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  1. 1. Orthopaedic Update in Cerebral Palsy:Common Surgical Procedures and Postoperative Rehabilitation Lael Luedtke, MD Sue Murr, PT Gillette Children’s Specialty Healthcare
  2. 2. Cerebral Palsy <ul><li>Static Encephalopathy </li></ul><ul><li>Imposed on developing neurologic system and skeleton </li></ul><ul><li>… results in… </li></ul><ul><li>impairment of control of movement and posture </li></ul>
  3. 3. Types of Cerebral Palsy <ul><li>CP classified by: </li></ul><ul><ul><li>Tone type </li></ul></ul><ul><ul><li>Distribution of affected areas (extremities, trunk, head) </li></ul></ul>
  4. 4. Tone Types and Movement Disorders <ul><li>Spasticity </li></ul><ul><li>Athetosis </li></ul><ul><li>Rigidity </li></ul><ul><li>Ataxia </li></ul><ul><li>Hypotonia </li></ul><ul><li>Mixed </li></ul>
  5. 5. Distribution <ul><li>Hemiplegia </li></ul><ul><li>Monoplegia </li></ul><ul><li>Diplegia </li></ul><ul><li>Quadriplegia </li></ul><ul><li>Triplegia </li></ul><ul><li>Double Hemiplegia </li></ul>
  6. 6. Cerebral Palsy Spastic Quadriplegia
  7. 7. Spastic Quadriplegia <ul><li>Preoperative Evaluation: </li></ul><ul><li>Examination Based </li></ul><ul><li>Issues: </li></ul><ul><ul><li>Hygiene </li></ul></ul><ul><ul><li>Seating </li></ul></ul><ul><ul><li>Standing </li></ul></ul><ul><ul><li>Shoe Wear </li></ul></ul>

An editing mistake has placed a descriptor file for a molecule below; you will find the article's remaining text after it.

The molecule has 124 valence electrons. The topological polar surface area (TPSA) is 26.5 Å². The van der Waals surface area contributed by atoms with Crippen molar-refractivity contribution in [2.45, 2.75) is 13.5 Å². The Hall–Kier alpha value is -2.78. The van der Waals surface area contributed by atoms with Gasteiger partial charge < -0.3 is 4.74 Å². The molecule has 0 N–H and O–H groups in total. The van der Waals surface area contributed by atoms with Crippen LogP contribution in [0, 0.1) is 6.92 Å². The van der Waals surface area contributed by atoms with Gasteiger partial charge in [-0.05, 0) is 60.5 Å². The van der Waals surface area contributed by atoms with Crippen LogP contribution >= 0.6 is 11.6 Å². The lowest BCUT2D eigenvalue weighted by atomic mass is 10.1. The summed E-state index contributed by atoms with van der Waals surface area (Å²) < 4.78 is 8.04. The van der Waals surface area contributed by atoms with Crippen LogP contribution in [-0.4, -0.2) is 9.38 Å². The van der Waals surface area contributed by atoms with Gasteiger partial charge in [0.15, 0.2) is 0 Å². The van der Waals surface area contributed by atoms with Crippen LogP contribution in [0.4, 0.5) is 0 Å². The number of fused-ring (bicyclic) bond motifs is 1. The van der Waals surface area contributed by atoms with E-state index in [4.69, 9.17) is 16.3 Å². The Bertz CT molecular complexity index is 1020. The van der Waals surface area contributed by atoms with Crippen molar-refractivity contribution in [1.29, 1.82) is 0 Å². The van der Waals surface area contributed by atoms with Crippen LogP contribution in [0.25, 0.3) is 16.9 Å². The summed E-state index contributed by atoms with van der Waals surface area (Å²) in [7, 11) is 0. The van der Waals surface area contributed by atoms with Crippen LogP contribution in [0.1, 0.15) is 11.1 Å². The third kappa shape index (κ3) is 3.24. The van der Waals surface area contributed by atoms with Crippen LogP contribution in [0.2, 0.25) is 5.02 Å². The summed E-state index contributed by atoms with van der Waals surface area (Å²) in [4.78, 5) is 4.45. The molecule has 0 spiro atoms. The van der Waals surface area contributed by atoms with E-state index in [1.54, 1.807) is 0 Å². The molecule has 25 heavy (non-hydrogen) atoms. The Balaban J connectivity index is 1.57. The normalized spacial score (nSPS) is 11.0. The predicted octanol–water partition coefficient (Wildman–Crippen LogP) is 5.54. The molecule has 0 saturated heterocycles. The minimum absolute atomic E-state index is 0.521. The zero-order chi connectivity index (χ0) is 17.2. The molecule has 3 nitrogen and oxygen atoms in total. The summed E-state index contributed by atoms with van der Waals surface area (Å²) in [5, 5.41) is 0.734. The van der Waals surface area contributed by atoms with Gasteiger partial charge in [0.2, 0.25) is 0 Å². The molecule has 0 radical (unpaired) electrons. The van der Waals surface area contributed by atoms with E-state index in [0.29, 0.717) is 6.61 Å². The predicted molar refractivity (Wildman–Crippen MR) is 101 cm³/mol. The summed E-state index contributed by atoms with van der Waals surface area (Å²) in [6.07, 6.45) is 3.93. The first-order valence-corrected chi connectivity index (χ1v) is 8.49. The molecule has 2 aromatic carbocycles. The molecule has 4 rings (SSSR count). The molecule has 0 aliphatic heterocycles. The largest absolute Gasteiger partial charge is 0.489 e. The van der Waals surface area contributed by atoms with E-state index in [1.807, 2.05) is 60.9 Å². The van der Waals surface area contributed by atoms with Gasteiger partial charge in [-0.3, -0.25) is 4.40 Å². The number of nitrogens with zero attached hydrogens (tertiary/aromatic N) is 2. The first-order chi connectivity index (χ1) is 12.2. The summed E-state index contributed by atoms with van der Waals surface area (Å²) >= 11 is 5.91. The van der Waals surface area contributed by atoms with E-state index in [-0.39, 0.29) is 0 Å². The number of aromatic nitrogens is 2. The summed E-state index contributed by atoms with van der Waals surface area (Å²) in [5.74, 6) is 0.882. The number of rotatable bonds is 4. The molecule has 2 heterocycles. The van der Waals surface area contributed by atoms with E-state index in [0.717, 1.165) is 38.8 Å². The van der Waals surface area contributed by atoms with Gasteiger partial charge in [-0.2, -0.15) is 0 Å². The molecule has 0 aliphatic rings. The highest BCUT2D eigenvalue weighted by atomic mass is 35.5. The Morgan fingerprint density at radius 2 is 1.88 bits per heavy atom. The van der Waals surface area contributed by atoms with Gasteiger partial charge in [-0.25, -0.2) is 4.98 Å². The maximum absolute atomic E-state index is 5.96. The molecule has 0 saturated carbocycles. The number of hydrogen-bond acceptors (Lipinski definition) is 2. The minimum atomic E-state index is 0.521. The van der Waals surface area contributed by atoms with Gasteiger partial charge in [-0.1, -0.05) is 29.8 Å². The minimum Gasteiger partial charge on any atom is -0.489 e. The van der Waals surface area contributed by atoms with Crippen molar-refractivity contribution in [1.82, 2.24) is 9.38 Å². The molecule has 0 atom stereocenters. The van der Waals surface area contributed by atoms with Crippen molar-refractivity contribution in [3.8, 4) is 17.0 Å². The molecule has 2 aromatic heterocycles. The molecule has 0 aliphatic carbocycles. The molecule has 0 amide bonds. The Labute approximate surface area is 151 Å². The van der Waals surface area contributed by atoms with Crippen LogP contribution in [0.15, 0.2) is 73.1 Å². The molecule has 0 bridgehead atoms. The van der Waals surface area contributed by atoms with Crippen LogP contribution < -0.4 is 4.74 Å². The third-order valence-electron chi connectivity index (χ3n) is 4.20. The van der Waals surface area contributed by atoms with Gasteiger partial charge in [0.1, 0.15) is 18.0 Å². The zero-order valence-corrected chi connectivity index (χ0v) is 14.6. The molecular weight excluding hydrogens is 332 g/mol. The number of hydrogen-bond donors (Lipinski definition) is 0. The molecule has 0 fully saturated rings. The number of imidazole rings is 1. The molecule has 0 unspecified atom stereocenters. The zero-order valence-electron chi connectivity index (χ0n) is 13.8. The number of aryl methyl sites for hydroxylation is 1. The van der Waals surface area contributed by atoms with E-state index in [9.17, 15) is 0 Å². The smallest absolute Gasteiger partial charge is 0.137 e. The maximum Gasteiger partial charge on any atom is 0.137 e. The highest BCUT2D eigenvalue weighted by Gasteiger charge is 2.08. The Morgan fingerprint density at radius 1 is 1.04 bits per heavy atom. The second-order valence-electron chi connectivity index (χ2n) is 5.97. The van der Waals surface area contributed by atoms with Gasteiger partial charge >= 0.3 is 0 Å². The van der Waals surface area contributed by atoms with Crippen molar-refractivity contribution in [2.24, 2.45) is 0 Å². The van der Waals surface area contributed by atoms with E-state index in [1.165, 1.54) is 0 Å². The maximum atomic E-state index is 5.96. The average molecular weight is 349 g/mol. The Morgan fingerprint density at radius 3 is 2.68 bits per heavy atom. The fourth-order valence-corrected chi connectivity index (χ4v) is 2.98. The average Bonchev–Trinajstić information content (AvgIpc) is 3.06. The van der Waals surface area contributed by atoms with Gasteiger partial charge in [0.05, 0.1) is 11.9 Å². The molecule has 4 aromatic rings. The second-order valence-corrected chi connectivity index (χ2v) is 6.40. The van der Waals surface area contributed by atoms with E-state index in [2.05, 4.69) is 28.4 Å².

8. 8. Spastic Quadriplegia <ul><li>Areas of Orthopaedic Concern: </li></ul><ul><li>Spine </li></ul><ul><li>Hips </li></ul><ul><li>Knees </li></ul><ul><li>Feet/Legs </li></ul><ul><li>Upper Extremity Caveat </li></ul>
  9. 9. Spastic Quadriplegia - Spine <ul><li>Neuromuscular Scoliosis: </li></ul><ul><li>Not generally responsive to bracing </li></ul><ul><li>Relentlessly progressive </li></ul><ul><li>Deformity in both sagittal and coronal planes </li></ul><ul><li>Surgical intervention indicated when curve approaches 45º </li></ul>
  10. 10. Spastic Quadriplegia - Spine <ul><li>Surgical treatment is usually fusion (arthrodesis) of high thoracic spine to sacrum </li></ul><ul><li>Surgical Options: </li></ul><ul><li>Posterior Approach Only </li></ul><ul><li>Anterior plus Posterior Approaches </li></ul>
  11. 11. Spastic Quadriplegia - Hip <ul><li>Subluxation: </li></ul><ul><li>Femoral head partially losing contact with acetabulum </li></ul><ul><li>Dislocation: </li></ul><ul><li>Femoral head completely disengaged from acetabulum </li></ul>